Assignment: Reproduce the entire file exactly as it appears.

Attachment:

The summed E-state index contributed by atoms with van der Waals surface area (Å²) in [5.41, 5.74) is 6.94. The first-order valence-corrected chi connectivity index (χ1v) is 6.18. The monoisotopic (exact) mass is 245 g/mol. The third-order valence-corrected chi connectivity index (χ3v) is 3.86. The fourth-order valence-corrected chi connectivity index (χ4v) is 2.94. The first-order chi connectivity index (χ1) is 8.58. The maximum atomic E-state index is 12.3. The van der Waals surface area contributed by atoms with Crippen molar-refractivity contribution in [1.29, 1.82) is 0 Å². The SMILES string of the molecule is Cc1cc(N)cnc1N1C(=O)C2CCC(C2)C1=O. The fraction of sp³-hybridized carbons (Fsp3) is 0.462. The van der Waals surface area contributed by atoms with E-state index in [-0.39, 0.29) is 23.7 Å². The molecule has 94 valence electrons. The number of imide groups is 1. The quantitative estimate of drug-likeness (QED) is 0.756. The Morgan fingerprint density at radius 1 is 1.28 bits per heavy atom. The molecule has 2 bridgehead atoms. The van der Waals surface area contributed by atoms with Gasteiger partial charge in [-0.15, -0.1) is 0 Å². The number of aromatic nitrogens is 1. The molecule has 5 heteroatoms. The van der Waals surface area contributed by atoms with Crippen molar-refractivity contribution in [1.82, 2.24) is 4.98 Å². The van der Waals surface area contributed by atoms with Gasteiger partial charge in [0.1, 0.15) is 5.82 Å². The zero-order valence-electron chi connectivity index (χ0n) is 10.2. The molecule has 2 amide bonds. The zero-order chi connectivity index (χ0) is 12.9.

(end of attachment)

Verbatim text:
The summed E-state index contributed by atoms with van der Waals surface area (Å²) in [5.41, 5.74) is 6.94. The first-order valence-corrected chi connectivity index (χ1v) is 6.18. The monoisotopic (exact) mass is 245 g/mol. The third-order valence-corrected chi connectivity index (χ3v) is 3.86. The fourth-order valence-corrected chi connectivity index (χ4v) is 2.94. The first-order chi connectivity index (χ1) is 8.58. The maximum atomic E-state index is 12.3. The van der Waals surface area contributed by atoms with Crippen molar-refractivity contribution in [1.29, 1.82) is 0 Å². The SMILES string of the molecule is Cc1cc(N)cnc1N1C(=O)C2CCC(C2)C1=O. The fraction of sp³-hybridized carbons (Fsp3) is 0.462. The van der Waals surface area contributed by atoms with E-state index in [-0.39, 0.29) is 23.7 Å². The molecule has 94 valence electrons. The number of imide groups is 1. The quantitative estimate of drug-likeness (QED) is 0.756. The Morgan fingerprint density at radius 1 is 1.28 bits per heavy atom. The molecule has 2 bridgehead atoms. The van der Waals surface area contributed by atoms with Gasteiger partial charge in [-0.15, -0.1) is 0 Å². The number of aromatic nitrogens is 1. The molecule has 5 heteroatoms. The van der Waals surface area contributed by atoms with Crippen molar-refractivity contribution in [1.82, 2.24) is 4.98 Å². The van der Waals surface area contributed by atoms with Gasteiger partial charge in [0.1, 0.15) is 5.82 Å². The zero-order valence-electron chi connectivity index (χ0n) is 10.2. The molecule has 2 amide bonds. The zero-order chi connectivity index (χ0) is 12.9.